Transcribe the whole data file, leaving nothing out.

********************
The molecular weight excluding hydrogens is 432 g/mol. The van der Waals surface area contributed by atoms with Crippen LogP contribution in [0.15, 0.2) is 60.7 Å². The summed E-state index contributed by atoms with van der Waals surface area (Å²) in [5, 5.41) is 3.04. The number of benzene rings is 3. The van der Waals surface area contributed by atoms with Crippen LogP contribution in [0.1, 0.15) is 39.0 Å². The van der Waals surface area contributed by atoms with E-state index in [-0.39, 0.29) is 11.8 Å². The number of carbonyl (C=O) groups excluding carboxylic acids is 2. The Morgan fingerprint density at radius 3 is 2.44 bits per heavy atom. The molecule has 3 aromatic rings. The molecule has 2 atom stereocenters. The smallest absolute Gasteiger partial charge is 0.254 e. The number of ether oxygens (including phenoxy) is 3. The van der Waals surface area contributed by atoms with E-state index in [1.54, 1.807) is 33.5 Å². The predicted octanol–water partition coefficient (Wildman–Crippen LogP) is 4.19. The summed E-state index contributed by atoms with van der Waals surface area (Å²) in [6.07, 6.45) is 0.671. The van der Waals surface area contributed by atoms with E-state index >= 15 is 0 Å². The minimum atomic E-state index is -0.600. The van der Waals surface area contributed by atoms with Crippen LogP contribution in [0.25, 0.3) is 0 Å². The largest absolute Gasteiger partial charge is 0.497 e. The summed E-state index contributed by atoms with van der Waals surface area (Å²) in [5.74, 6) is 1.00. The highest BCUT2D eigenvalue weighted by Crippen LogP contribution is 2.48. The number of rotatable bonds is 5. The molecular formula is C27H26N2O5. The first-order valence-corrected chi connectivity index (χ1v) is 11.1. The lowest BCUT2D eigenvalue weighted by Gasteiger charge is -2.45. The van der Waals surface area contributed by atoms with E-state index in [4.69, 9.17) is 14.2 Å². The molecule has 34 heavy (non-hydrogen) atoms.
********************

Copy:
The molecular weight excluding hydrogens is 432 g/mol. The van der Waals surface area contributed by atoms with Crippen LogP contribution in [0.15, 0.2) is 60.7 Å². The summed E-state index contributed by atoms with van der Waals surface area (Å²) in [5, 5.41) is 3.04. The number of benzene rings is 3. The van der Waals surface area contributed by atoms with Crippen LogP contribution in [0.1, 0.15) is 39.0 Å². The van der Waals surface area contributed by atoms with E-state index in [-0.39, 0.29) is 11.8 Å². The number of carbonyl (C=O) groups excluding carboxylic acids is 2. The Morgan fingerprint density at radius 3 is 2.44 bits per heavy atom. The molecule has 3 aromatic rings. The molecule has 2 atom stereocenters. The smallest absolute Gasteiger partial charge is 0.254 e. The number of ether oxygens (including phenoxy) is 3. The van der Waals surface area contributed by atoms with E-state index in [1.54, 1.807) is 33.5 Å². The predicted octanol–water partition coefficient (Wildman–Crippen LogP) is 4.19. The summed E-state index contributed by atoms with van der Waals surface area (Å²) in [6.07, 6.45) is 0.671. The van der Waals surface area contributed by atoms with E-state index >= 15 is 0 Å². The minimum atomic E-state index is -0.600. The van der Waals surface area contributed by atoms with Crippen LogP contribution in [0.25, 0.3) is 0 Å². The largest absolute Gasteiger partial charge is 0.497 e. The summed E-state index contributed by atoms with van der Waals surface area (Å²) in [5.74, 6) is 1.00. The highest BCUT2D eigenvalue weighted by Crippen LogP contribution is 2.48. The number of rotatable bonds is 5. The molecular formula is C27H26N2O5. The first-order valence-corrected chi connectivity index (χ1v) is 11.1. The lowest BCUT2D eigenvalue weighted by Gasteiger charge is -2.45. The van der Waals surface area contributed by atoms with E-state index in [4.69, 9.17) is 14.2 Å². The molecule has 34 heavy (non-hydrogen) atoms.